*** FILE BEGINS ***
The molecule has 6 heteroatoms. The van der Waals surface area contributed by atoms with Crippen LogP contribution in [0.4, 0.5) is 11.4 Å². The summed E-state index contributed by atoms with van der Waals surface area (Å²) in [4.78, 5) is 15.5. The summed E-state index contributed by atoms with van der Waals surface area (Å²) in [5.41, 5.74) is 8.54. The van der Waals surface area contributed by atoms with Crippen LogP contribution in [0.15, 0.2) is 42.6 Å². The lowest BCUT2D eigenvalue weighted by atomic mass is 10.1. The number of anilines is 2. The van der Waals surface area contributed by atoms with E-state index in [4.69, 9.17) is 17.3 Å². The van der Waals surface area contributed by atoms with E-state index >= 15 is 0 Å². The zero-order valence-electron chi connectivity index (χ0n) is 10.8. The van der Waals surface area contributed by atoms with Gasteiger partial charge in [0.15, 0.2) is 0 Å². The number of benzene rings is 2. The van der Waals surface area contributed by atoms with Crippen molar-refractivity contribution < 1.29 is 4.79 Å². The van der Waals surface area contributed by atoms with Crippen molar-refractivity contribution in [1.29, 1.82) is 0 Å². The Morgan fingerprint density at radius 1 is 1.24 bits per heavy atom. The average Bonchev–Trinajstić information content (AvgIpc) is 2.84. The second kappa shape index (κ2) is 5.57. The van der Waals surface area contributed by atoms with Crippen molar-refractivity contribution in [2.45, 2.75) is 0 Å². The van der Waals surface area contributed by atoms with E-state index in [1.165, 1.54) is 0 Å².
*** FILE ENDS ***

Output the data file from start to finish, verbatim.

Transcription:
The molecule has 6 heteroatoms. The van der Waals surface area contributed by atoms with Crippen LogP contribution in [0.4, 0.5) is 11.4 Å². The summed E-state index contributed by atoms with van der Waals surface area (Å²) in [4.78, 5) is 15.5. The summed E-state index contributed by atoms with van der Waals surface area (Å²) in [5.41, 5.74) is 8.54. The van der Waals surface area contributed by atoms with Crippen LogP contribution in [0.15, 0.2) is 42.6 Å². The lowest BCUT2D eigenvalue weighted by atomic mass is 10.1. The number of anilines is 2. The van der Waals surface area contributed by atoms with E-state index in [4.69, 9.17) is 17.3 Å². The van der Waals surface area contributed by atoms with E-state index >= 15 is 0 Å². The zero-order valence-electron chi connectivity index (χ0n) is 10.8. The van der Waals surface area contributed by atoms with Gasteiger partial charge in [0.15, 0.2) is 0 Å². The number of benzene rings is 2. The van der Waals surface area contributed by atoms with Crippen molar-refractivity contribution < 1.29 is 4.79 Å². The van der Waals surface area contributed by atoms with Crippen molar-refractivity contribution in [1.29, 1.82) is 0 Å². The Morgan fingerprint density at radius 1 is 1.24 bits per heavy atom. The average Bonchev–Trinajstić information content (AvgIpc) is 2.84. The second kappa shape index (κ2) is 5.57. The van der Waals surface area contributed by atoms with Crippen molar-refractivity contribution in [2.45, 2.75) is 0 Å². The van der Waals surface area contributed by atoms with E-state index in [1.165, 1.54) is 0 Å².